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    This is going to take quite a bit of typing. I'll get to this sometime this week. Sorry for the delay.
     
  14. Sep 15, 2003 #13

    selfAdjoint

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    Thanks for your consideration, Jeff. I really appreciate the effort you put in.


    selfAdjoint
     
  15. Sep 19, 2003 #14

    jeff

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    helicity-2 string excitations are gravitons

    selfAdjoint,

    This is the most direct approach I could come up with:

    Transition amplitudes in ST are defined in a 1st quantized formalism based on the world-sheet action

    SG = - (1/4πα′) ∫ dμγγabGμν(X)∂aXμ∂bXν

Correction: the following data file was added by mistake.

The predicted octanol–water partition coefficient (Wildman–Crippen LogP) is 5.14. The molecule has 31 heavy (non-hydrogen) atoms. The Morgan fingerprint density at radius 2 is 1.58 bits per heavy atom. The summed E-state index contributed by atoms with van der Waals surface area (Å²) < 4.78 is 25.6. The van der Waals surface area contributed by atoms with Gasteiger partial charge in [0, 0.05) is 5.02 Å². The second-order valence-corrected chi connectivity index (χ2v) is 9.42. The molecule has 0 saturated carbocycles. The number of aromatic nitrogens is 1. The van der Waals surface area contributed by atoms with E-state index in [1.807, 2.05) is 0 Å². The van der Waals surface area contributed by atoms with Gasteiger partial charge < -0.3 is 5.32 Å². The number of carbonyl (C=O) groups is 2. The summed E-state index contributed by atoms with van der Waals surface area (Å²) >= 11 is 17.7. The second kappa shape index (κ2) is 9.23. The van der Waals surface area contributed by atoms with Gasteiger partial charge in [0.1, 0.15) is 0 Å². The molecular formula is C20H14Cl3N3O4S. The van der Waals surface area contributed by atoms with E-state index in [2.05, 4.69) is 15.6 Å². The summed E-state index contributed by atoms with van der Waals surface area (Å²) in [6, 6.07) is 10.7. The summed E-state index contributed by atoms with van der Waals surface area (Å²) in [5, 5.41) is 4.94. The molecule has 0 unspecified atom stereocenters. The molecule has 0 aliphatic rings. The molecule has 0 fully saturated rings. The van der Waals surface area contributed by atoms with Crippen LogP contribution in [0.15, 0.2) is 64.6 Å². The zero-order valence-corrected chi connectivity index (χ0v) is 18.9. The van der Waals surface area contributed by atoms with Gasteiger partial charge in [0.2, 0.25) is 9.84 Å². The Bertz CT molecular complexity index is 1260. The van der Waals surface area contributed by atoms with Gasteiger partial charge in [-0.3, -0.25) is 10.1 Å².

in which the basic fields Xμ of the theory embed the world-sheet with metric γab and measure dμγ in a background spacetime with metric Gμν. Recall that in QFT the tree level feynman diagram for an interaction consists of a vertex where legs representing incoming and outgoing particles meet. Analogously, for closed strings we have a sphere with punctures to which are glued the ends of "world-tubes" representing incoming or outgoing strings. The invariance, known as weyl-invariance, of SG under rescalings γab → eφγab of the world-sheet metric allows the projection (continuous deformation) of world-tubes onto the punctures, effectively sealing each one by insertion of a point sitting at which is a vertex operator defined in terms of Xμ and it's world-sheet derivatives and carrying the quantum numbers of the original incoming/outgoing string state vector: This is known as the state-operator correspondence, an example of which is given at the end of this post. Higher order interactions are obtained as compact oriented boundaryless surfaces of genus g with a vertex operator insertion Vi(ki) for each incoming/outgoing closed string of momentum ki. Hence, amplitudes for n external string states have the form of a sum of path-integrals with insertions